I made a new friend recently, a small business owner and writer like me. I admire Mary Ann Moore’s ability to generate an income in a truly authentic way. A poet and writer of prose, she also holds writing circles, and I just signed up for my third session. These have inspired my professional creativity and personal growth.
This entrepreneur also introduced me to a new definition of success. “I measure success,” said Mary Ann, “by doing what I love and being able to determine my own hours.”
Many people measure success by the amount of money earned, the title they attain, the stock options they are given access to – but how many define success as hours of work vs. hours of play, research, creating, connecting, and learning?
Before you consider your own success, you must define it. A non-definite goal is not much of a goal at all – you can’t figure out how to get “there” if it’s a mist-shrouded destination!
Here are two exercises to get you started on defining your version of success.
- Gather as many old magazines as you can, and create a vision board. It’s a fun activity to take scissors, glue, and Bristol board, and snip photos and words from magazines to help you define what success means to you.
- Not into craftwork? Try the boardroom approach by pulling out a flip chart and markers, writing the word “success” in the middle, and seeing what comes to mind.
You might see that something needs to change, as your current situation doesn’t match your now-defined idea of success! Maybe a new job search, perhaps a new company, and then again you might be heading back to school – bricks and mortar or online. Whatever success looks like to you, it won’t happen without action!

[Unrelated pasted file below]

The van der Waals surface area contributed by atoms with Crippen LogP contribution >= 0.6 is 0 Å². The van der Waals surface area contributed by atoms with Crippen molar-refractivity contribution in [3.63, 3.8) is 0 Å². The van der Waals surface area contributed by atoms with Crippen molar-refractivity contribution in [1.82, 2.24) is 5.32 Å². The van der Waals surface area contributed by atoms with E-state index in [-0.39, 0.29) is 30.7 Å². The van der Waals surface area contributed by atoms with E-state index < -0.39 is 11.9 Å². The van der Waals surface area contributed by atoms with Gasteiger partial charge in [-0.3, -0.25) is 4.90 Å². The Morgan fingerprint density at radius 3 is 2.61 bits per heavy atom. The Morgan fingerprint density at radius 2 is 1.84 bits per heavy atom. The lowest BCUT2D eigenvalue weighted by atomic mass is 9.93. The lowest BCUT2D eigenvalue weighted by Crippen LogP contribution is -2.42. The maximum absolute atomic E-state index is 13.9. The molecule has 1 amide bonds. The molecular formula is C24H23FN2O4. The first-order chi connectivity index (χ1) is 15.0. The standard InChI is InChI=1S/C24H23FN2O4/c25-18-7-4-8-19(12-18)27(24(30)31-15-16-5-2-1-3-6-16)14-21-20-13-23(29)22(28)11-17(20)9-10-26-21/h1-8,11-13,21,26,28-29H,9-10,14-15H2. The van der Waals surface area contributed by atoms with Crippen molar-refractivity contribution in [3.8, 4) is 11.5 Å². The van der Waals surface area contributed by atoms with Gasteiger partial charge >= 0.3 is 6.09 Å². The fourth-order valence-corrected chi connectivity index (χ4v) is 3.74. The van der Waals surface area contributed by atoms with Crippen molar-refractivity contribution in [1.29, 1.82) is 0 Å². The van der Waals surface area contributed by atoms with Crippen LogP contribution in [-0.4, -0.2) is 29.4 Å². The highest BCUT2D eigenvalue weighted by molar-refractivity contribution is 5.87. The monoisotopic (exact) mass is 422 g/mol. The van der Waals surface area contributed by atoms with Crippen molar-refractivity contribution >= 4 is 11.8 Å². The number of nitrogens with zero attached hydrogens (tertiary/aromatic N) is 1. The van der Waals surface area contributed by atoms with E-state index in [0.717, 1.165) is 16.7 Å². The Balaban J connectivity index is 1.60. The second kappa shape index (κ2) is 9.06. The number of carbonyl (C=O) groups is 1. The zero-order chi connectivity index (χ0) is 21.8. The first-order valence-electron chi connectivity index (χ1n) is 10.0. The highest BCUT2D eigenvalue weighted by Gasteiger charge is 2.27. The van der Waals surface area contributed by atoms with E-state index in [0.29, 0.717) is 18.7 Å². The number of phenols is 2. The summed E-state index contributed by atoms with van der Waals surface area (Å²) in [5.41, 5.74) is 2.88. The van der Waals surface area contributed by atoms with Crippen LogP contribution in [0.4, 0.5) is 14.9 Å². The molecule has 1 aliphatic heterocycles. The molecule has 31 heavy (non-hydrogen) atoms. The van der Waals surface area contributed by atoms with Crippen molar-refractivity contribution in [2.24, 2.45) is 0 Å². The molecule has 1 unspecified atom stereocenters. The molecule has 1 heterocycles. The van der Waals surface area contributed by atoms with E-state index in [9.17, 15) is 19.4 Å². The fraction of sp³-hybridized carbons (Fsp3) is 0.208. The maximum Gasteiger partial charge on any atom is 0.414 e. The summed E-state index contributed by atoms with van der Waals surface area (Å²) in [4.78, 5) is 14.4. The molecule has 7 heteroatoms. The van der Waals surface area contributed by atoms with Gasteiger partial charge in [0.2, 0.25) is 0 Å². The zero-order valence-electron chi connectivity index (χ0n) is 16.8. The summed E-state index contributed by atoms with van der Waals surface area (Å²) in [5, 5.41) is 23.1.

The Need for Action
Here are a series of quotes from famous people that connect the need for action to follow thought.
- “I have been impressed with the urgency of doing. Knowing is not enough; we must apply. Being willing is not enough; we must do.” – Leonardo da Vinci
- “The secret of getting ahead is getting started.” – Mark Twain
- “Do it, and then you will feel motivated to do it.” – Zig Ziglar
- “Good business leaders create a vision, articulate the vision, passionately own the vision, and relentlessly drive it to completion.” – Jack Welch
- “As I grow older I pay less attention to what men say. I just watch what they do.” – Andrew Carnegie
- “Everything you want is out there waiting for you to ask. Everything you want also wants you. But you have to take action to get it.” – Jules Renau
- “Vision without action is a dream. Action without vision is simply passing the time. Action with vision is making a positive difference.” – Joel Barker
From ancient times to modern, there were likely people who dreamed and others who “did.” Even if you are not yet ultra-clear on your goal, making some change is better than remaining stagnant. Winston Churchill said ““I never worry about action, but only about inaction.”
Executing the Vision
Career success isn’t instant –you must execute a plan following the defined goal. Let’s say you wish to make a complete career transition from personal trainer to pharmaceutical sales, from funeral director to accountant, or from secretary to writer. Big changes (and all come from my own clients’ stories!). Here are a few basic steps that apply to most career change plans:
- Determine whether you have the basic qualifications. The personal trainer with a Bachelor of Science in Kinesiology and a history of successfully selling potential clients on her training packages has the qualifications; the one with a CanFitPro certificate and no sales record does not. Realism is critical in a successfully executed plan. If you don’t have the qualifications needed, you can either decide to return to school, or find an alternative that incorporates the aspects of the first goal that are most critical to your definition of success.